For better or for worse, one of the elements that may come to characterise the 2016 federal election is the “gotcha” moment during political interviews.
It’s not that gotcha journalism is a new phenomenon — Richard Carlton famously confounded and infuriated Bob Hawke by asking if he had “blood on his hands” after replacing Bill Hayden as Labor opposition leader in 1983.
Ten years later, Liberal opposition leader John Hewson was similarly confronted with a less obvious but apparently equally tricky question about the application of his proposed GST to a birthday cake.
Both interviews proved to be journalistic gold and have stood the test of time as significant moments in their respective election campaigns.
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Other journalists have sought to replicate that success, resorting to questions about the price of petrol or a loaf of bread in the hope of “catching out” politicians with an ostensible measure of their connection with the concerns of everyday voters.
Since the advent of mobile phones, it has also become commonplace for competing political camps to text suggestions for curly questions to journalists travelling with leaders from other parties, or for journalists to ask questions about comments made elsewhere around the country that their interview subject would not have yet caught up with.
And then there is the relatively new gotcha tactic, subjecting naïve and unseasoned candidates to questions about the detail of their parties’ policies in the hope of finding one who can’t robotically recite their side’s manifesto like most serving parliamentarians can.
Liberal candidate Jaymes Diaz was the epitome of this type of hapless candidate in 2013; he stumbled badly during the campaign when asked to list the six points of the Coalition’s plan to stop asylum seeker boats.
The Liberal Party delivered again this election with candidate Chris Jermyn, who either couldn’t or wouldn’t explain the Coalition’s Medicare rebate policy after gate-crashing one of Bill Shorten’s media events.
It’s arguable whether the media’s exposure of Diaz and Jermyn as less than knowledgeable, before being elected to Parliament, actually serves the public interest. Falling victim to a gotcha interview should not mean a candidate is not capable of being an effective parliamentarian.
Senator Ricky Muir became the poster child for hapless candidates after being subjected to a car-crash interview back in 2010 (incidentally by the same journalist who asked Hewson the birthday cake question, Mike Willesee). Yet today, Muir is widely considered as one of the more thoughtful and valuable members of federal Parliament.
It could be argued that it’s another matter when an established parliamentarian falls for a gotcha question. Attorney-General George Brandis was rightfully skewered by his interrogator, Sky’s David Speers, for not being able to explain what metadata was during an interview in 2014 about, well, the government’s metadata policy.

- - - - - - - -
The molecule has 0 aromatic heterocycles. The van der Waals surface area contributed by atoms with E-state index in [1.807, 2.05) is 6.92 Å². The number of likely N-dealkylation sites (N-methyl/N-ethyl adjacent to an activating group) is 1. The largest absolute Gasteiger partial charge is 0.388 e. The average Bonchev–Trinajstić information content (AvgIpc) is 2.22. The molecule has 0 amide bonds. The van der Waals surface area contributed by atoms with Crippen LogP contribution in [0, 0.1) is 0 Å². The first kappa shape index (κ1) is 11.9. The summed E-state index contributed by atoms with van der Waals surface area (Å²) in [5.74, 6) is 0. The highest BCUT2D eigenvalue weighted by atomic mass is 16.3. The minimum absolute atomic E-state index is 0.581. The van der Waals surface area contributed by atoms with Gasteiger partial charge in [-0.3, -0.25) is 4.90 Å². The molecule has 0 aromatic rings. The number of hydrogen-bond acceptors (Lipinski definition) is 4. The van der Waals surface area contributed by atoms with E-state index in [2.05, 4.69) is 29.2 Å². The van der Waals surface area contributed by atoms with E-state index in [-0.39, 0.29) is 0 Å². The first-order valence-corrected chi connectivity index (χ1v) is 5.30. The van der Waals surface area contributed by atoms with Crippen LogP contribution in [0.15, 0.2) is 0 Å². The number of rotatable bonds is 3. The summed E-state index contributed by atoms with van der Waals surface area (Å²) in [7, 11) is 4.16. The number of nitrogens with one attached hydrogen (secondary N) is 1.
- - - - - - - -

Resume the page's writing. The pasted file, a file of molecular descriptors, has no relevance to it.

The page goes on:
Speers struck again in recent weeks, catching out Labor frontbencher David Feeney on the opposition’s plans to scrap the schoolkids’ bonus.
In this year’s campaign we’ve also seen government backbencher Fiona Scott caught unprepared for a question about being a traitor to former PM Tony Abbott when she appeared at a media event with Malcolm Turnbull.
And Foreign Minister Julie Bishop not only failed to explain the transition-to-retirement element of the Coalition’s superannuation policy, but attempted to minimise the damage by protesting her interlocutor’s query was a gotcha question.
It’s arguable whether the Foreign Minister should have been across the detail of every Coalition policy, and a similar excuse could be levelled for Labor’s Feeney. Scott has no such cover; she should have anticipated the ambush.
However, beyond exposing that some candidates and MPs are not infallible policy-regurgitating automatons, the public interest value of gotcha journalism remains questionable.
It’s real purpose is to add colour and movement to campaigns and interviews that have become mind-numbingly boring due to the risk-minimisation tactics of media managers (such as this writer, in a previous life).
Somewhat ironically, gotcha journalism is, in large part, responsible for politicians being drilled in the art of (not) answering the question. And also for the tightly choreographed visits to classrooms, shop floors, and shopping centres that make it almost impossible for a party leader to meet a member of the public who hasn’t already been background-checked and briefed, or utter an unscripted word.
Gotcha journalism is an attempt to break through the bubble that risk-averse campaign teams construct around their leaders, and in this respect it could be a more legitimate form of journalism.
But only if the unexpected and unsettling questions pursue and elicit information that is of greater value to the public interest than the demonstration of an interview subject’s lack of photographic memory.